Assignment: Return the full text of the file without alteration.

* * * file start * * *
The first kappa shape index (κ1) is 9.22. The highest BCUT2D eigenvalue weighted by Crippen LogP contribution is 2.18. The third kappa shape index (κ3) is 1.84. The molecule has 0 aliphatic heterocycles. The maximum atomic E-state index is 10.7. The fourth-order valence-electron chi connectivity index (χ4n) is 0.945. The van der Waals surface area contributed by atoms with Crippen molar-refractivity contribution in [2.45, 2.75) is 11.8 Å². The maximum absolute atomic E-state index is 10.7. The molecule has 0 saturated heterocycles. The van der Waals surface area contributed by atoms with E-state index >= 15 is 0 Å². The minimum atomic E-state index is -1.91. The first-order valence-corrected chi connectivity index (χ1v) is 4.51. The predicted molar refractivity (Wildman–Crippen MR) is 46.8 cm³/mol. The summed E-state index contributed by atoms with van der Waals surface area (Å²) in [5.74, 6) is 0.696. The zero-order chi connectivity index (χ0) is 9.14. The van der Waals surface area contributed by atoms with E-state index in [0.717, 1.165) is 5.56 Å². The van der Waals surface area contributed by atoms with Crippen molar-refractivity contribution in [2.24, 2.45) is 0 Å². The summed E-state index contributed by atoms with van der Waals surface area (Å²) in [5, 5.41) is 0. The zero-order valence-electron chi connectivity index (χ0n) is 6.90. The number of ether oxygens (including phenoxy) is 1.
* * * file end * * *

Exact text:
The first kappa shape index (κ1) is 9.22. The highest BCUT2D eigenvalue weighted by Crippen LogP contribution is 2.18. The third kappa shape index (κ3) is 1.84. The molecule has 0 aliphatic heterocycles. The maximum atomic E-state index is 10.7. The fourth-order valence-electron chi connectivity index (χ4n) is 0.945. The van der Waals surface area contributed by atoms with Crippen molar-refractivity contribution in [2.45, 2.75) is 11.8 Å². The maximum absolute atomic E-state index is 10.7. The molecule has 0 saturated heterocycles. The van der Waals surface area contributed by atoms with E-state index >= 15 is 0 Å². The minimum atomic E-state index is -1.91. The first-order valence-corrected chi connectivity index (χ1v) is 4.51. The predicted molar refractivity (Wildman–Crippen MR) is 46.8 cm³/mol. The summed E-state index contributed by atoms with van der Waals surface area (Å²) in [5.74, 6) is 0.696. The zero-order chi connectivity index (χ0) is 9.14. The van der Waals surface area contributed by atoms with E-state index in [0.717, 1.165) is 5.56 Å². The van der Waals surface area contributed by atoms with Crippen molar-refractivity contribution in [2.24, 2.45) is 0 Å². The summed E-state index contributed by atoms with van der Waals surface area (Å²) in [5, 5.41) is 0. The zero-order valence-electron chi connectivity index (χ0n) is 6.90. The number of ether oxygens (including phenoxy) is 1.